If your community project is going to work, it’s essential to get people involved and setting up a group – or even a series of groups – can often be the best way to turn interest into active participation.
Groups often form quite naturally and informally during the early stages of discussions about the project. If you’ve held a green awareness session, poster campaign or the like in your local area to gauge the likely community response to launching your energy initiative, it’s likely that a number of individuals will appear who are keen to sign up to the idea. If so, you have already found the core members of your new group.
Structuring the Group
The nature of your community and the sort of project you’re planning inevitably play a major role in shaping such groups and there is no one single blueprint which will fit all circumstances. Groups come in all sizes – from very large ones with a chair-person, secretary, treasurer and so on, to much smaller and more informal collections of like-minded people and everything in between.
There are many ways to structure things, but often the best way is to see how things develop during the first few meetings, rather than trying to rush in and impose a particular approach. The shape of the group – and who does what – can often evolve in a sort of self-selecting way, where people naturally gravitate to the jobs and topics that suit them best, or interest them most. Of course it doesn’t always work out every time, but it’s worth at least letting things run for a little while to see what happens.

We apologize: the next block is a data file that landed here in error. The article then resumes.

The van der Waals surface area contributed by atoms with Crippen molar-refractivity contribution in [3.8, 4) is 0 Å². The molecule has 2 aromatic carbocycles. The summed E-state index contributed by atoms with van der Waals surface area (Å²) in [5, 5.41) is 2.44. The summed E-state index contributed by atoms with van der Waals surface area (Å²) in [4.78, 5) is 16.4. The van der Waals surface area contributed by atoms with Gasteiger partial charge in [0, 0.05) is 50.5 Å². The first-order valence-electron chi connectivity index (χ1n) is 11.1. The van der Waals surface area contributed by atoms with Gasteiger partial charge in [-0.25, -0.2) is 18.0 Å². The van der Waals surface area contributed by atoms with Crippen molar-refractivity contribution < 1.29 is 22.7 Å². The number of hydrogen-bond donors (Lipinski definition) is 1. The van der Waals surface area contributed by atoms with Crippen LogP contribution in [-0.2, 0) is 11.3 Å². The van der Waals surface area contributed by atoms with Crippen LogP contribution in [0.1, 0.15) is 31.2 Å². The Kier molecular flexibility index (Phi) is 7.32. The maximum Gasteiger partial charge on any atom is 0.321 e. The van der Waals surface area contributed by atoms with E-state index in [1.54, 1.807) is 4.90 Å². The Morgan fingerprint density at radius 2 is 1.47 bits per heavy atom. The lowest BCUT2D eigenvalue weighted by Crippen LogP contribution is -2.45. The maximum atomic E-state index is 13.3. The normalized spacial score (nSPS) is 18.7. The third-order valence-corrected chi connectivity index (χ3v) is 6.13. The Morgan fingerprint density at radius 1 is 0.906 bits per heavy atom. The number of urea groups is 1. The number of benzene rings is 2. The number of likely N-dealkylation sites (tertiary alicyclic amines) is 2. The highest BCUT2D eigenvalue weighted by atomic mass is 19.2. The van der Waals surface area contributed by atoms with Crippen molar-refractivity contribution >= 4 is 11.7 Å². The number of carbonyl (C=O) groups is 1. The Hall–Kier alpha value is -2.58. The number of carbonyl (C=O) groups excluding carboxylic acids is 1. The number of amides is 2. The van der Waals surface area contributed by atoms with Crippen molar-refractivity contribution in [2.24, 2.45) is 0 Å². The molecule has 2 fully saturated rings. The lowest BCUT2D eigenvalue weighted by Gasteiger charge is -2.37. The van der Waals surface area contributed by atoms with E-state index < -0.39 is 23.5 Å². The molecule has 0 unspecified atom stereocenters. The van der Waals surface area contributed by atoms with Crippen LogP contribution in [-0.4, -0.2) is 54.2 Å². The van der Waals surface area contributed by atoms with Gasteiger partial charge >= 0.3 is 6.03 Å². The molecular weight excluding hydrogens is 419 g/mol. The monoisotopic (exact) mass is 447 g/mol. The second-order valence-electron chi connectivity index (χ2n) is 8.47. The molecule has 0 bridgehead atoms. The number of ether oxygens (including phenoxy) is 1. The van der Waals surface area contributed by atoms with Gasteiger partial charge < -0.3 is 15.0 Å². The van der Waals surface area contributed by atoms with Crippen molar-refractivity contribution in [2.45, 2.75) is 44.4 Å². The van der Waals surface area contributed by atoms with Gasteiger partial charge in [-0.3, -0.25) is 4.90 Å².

There can sometimes be an unfortunate tendency for a spot of “in-fighting” to develop when it comes to who does what within the group, but even the most friendly, egalitarian and informal of groups is going to have to have some sort of structure.
There will be times for instance, when someone will need to speak to the local authority or the local press on behalf of the group. If the project needs to gain external sponsorship, most funding bodies will need a named individual to contact – and someone will have to be in charge of the group’s accounts. Particularly when it comes to looking after the finances, seeking some professional advice at an early stage is likely to save a lot of heart-ache later on.
Don’t be afraid to draw on the human resources of your community; if your neighbourhood has a resident solicitor, bank manager or accountant, see if you can persuade them to be involved. The worst that can happen is that they’ll say no.
Community Initiatives Need Community Involvement
Community involvement is vital for the project to get off the ground – but it’s important to bear in mind that everyone taking part does so because they want to, so do remember to make it as easy as possible for the widest range of people to take part. If some sector of the community feels excluded or overlooked, you are going to have a much harder time getting them enthusiastic about helping – and community initiatives need all the support they can get!
The easier you make it for individuals to get involved, the more likely it is that they will and improving active participation like this is a very good way to increase the community’s feeling of project ownership. This is perhaps one of the most important benefits that a group can bring, since the more it feels like a shared community initiative, the greater the venture’s chances of success in the long run.
After all, there’s nothing quite like feeling that you’re part of a team working towards a common goal – and sharing in the project’s ultimate success.